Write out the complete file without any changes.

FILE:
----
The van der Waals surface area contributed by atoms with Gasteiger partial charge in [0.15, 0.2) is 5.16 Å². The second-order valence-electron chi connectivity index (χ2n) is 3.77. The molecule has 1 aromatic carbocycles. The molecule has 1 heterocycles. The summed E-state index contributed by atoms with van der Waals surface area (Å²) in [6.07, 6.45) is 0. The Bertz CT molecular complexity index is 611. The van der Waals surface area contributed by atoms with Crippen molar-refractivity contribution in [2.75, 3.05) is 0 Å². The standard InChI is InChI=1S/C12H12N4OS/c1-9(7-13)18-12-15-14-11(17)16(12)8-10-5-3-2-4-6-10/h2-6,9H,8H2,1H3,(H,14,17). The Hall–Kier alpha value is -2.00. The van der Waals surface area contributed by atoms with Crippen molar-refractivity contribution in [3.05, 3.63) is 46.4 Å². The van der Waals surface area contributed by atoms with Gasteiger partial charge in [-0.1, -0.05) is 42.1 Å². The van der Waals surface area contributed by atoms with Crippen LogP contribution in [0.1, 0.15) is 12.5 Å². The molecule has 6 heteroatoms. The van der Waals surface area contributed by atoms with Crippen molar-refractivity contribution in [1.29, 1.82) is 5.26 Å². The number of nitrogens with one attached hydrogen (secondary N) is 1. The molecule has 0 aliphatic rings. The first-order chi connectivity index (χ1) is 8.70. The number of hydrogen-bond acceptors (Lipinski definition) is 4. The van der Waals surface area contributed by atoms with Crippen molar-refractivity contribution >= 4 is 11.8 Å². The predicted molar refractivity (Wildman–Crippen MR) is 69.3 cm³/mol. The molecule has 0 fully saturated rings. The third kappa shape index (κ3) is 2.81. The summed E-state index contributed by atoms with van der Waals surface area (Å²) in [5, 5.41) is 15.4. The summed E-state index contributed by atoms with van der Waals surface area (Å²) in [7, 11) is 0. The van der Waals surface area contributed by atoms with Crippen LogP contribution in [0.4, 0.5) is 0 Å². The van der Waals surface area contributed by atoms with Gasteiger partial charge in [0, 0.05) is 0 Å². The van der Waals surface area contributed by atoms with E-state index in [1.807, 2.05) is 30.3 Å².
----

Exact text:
The van der Waals surface area contributed by atoms with Gasteiger partial charge in [0.15, 0.2) is 5.16 Å². The second-order valence-electron chi connectivity index (χ2n) is 3.77. The molecule has 1 aromatic carbocycles. The molecule has 1 heterocycles. The summed E-state index contributed by atoms with van der Waals surface area (Å²) in [6.07, 6.45) is 0. The Bertz CT molecular complexity index is 611. The van der Waals surface area contributed by atoms with Crippen molar-refractivity contribution in [2.75, 3.05) is 0 Å². The standard InChI is InChI=1S/C12H12N4OS/c1-9(7-13)18-12-15-14-11(17)16(12)8-10-5-3-2-4-6-10/h2-6,9H,8H2,1H3,(H,14,17). The Hall–Kier alpha value is -2.00. The van der Waals surface area contributed by atoms with Crippen molar-refractivity contribution in [3.05, 3.63) is 46.4 Å². The van der Waals surface area contributed by atoms with Gasteiger partial charge in [-0.1, -0.05) is 42.1 Å². The van der Waals surface area contributed by atoms with Crippen LogP contribution in [0.1, 0.15) is 12.5 Å². The molecule has 6 heteroatoms. The van der Waals surface area contributed by atoms with Crippen molar-refractivity contribution in [1.29, 1.82) is 5.26 Å². The number of nitrogens with one attached hydrogen (secondary N) is 1. The molecule has 0 aliphatic rings. The first-order chi connectivity index (χ1) is 8.70. The number of hydrogen-bond acceptors (Lipinski definition) is 4. The van der Waals surface area contributed by atoms with Crippen molar-refractivity contribution >= 4 is 11.8 Å². The predicted molar refractivity (Wildman–Crippen MR) is 69.3 cm³/mol. The molecule has 0 fully saturated rings. The third kappa shape index (κ3) is 2.81. The summed E-state index contributed by atoms with van der Waals surface area (Å²) in [5, 5.41) is 15.4. The summed E-state index contributed by atoms with van der Waals surface area (Å²) in [7, 11) is 0. The van der Waals surface area contributed by atoms with Crippen LogP contribution in [0.4, 0.5) is 0 Å². The van der Waals surface area contributed by atoms with Gasteiger partial charge in [0, 0.05) is 0 Å². The van der Waals surface area contributed by atoms with E-state index in [1.807, 2.05) is 30.3 Å².